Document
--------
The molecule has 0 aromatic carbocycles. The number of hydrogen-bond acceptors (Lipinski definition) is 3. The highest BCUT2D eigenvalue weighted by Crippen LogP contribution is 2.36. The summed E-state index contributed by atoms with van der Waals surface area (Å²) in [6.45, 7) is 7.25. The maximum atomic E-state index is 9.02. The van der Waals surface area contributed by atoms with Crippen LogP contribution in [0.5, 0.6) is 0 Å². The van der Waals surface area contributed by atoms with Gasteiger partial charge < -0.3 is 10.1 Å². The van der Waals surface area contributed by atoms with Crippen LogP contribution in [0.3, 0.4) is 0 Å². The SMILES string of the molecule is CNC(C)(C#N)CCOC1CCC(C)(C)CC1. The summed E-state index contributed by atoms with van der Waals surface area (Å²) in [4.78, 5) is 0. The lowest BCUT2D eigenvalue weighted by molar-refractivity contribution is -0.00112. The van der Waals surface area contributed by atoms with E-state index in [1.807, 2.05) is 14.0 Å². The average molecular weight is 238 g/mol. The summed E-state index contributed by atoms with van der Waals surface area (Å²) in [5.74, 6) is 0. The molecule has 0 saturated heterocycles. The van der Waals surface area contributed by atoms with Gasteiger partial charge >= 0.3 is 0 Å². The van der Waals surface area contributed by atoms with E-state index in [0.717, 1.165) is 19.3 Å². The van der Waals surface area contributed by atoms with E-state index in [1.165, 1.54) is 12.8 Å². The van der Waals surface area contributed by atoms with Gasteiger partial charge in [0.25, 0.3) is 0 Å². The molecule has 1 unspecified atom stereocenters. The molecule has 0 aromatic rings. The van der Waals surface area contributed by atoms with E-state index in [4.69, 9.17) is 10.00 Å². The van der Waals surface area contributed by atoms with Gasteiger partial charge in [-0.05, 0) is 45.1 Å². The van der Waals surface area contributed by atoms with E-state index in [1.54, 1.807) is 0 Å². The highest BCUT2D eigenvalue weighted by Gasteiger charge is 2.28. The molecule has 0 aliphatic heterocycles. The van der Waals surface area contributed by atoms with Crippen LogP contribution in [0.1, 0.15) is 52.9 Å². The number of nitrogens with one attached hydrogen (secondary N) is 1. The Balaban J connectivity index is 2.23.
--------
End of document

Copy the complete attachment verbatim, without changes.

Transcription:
The molecule has 0 aromatic carbocycles. The number of hydrogen-bond acceptors (Lipinski definition) is 3. The highest BCUT2D eigenvalue weighted by Crippen LogP contribution is 2.36. The summed E-state index contributed by atoms with van der Waals surface area (Å²) in [6.45, 7) is 7.25. The maximum atomic E-state index is 9.02. The van der Waals surface area contributed by atoms with Crippen LogP contribution in [0.5, 0.6) is 0 Å². The van der Waals surface area contributed by atoms with Gasteiger partial charge < -0.3 is 10.1 Å². The van der Waals surface area contributed by atoms with Crippen LogP contribution in [0.3, 0.4) is 0 Å². The SMILES string of the molecule is CNC(C)(C#N)CCOC1CCC(C)(C)CC1. The summed E-state index contributed by atoms with van der Waals surface area (Å²) in [4.78, 5) is 0. The lowest BCUT2D eigenvalue weighted by molar-refractivity contribution is -0.00112. The van der Waals surface area contributed by atoms with E-state index in [1.807, 2.05) is 14.0 Å². The average molecular weight is 238 g/mol. The summed E-state index contributed by atoms with van der Waals surface area (Å²) in [5.74, 6) is 0. The molecule has 0 saturated heterocycles. The van der Waals surface area contributed by atoms with Gasteiger partial charge >= 0.3 is 0 Å². The van der Waals surface area contributed by atoms with E-state index in [0.717, 1.165) is 19.3 Å². The van der Waals surface area contributed by atoms with E-state index in [1.165, 1.54) is 12.8 Å². The van der Waals surface area contributed by atoms with Gasteiger partial charge in [0.25, 0.3) is 0 Å². The molecule has 1 unspecified atom stereocenters. The molecule has 0 aromatic rings. The van der Waals surface area contributed by atoms with E-state index in [4.69, 9.17) is 10.00 Å². The van der Waals surface area contributed by atoms with Gasteiger partial charge in [-0.05, 0) is 45.1 Å². The van der Waals surface area contributed by atoms with E-state index in [1.54, 1.807) is 0 Å². The highest BCUT2D eigenvalue weighted by Gasteiger charge is 2.28. The molecule has 0 aliphatic heterocycles. The van der Waals surface area contributed by atoms with Crippen LogP contribution in [0.1, 0.15) is 52.9 Å². The number of nitrogens with one attached hydrogen (secondary N) is 1. The Balaban J connectivity index is 2.23.